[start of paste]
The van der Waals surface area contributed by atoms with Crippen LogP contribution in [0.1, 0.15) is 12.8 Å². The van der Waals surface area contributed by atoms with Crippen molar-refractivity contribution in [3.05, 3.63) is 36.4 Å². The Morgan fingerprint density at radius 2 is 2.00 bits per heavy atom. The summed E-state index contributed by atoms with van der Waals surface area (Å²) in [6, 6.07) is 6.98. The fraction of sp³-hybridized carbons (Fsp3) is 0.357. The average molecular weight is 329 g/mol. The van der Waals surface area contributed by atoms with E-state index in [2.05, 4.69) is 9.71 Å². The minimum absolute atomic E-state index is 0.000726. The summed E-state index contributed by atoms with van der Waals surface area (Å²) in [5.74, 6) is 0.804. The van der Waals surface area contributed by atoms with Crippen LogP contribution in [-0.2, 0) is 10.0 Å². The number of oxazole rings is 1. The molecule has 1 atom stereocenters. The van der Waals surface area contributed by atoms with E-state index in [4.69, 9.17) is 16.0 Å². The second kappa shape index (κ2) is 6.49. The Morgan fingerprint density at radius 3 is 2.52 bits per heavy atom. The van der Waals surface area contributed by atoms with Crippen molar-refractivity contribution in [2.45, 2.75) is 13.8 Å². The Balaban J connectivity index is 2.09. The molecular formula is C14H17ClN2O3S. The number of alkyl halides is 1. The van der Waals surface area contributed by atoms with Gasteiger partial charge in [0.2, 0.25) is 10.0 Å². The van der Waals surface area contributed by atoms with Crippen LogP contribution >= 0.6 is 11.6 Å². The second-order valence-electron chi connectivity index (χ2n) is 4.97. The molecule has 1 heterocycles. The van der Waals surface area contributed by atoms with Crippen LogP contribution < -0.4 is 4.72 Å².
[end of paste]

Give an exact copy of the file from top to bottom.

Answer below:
The van der Waals surface area contributed by atoms with Crippen LogP contribution in [0.1, 0.15) is 12.8 Å². The van der Waals surface area contributed by atoms with Crippen molar-refractivity contribution in [3.05, 3.63) is 36.4 Å². The Morgan fingerprint density at radius 2 is 2.00 bits per heavy atom. The summed E-state index contributed by atoms with van der Waals surface area (Å²) in [6, 6.07) is 6.98. The fraction of sp³-hybridized carbons (Fsp3) is 0.357. The average molecular weight is 329 g/mol. The van der Waals surface area contributed by atoms with E-state index in [2.05, 4.69) is 9.71 Å². The minimum absolute atomic E-state index is 0.000726. The summed E-state index contributed by atoms with van der Waals surface area (Å²) in [5.74, 6) is 0.804. The van der Waals surface area contributed by atoms with Crippen LogP contribution in [-0.2, 0) is 10.0 Å². The number of oxazole rings is 1. The molecule has 1 atom stereocenters. The van der Waals surface area contributed by atoms with E-state index in [4.69, 9.17) is 16.0 Å². The second kappa shape index (κ2) is 6.49. The Morgan fingerprint density at radius 3 is 2.52 bits per heavy atom. The van der Waals surface area contributed by atoms with Crippen molar-refractivity contribution in [2.45, 2.75) is 13.8 Å². The Balaban J connectivity index is 2.09. The molecular formula is C14H17ClN2O3S. The number of alkyl halides is 1. The van der Waals surface area contributed by atoms with Gasteiger partial charge in [0.2, 0.25) is 10.0 Å². The van der Waals surface area contributed by atoms with Crippen LogP contribution >= 0.6 is 11.6 Å². The second-order valence-electron chi connectivity index (χ2n) is 4.97. The molecule has 1 heterocycles. The van der Waals surface area contributed by atoms with Crippen LogP contribution < -0.4 is 4.72 Å².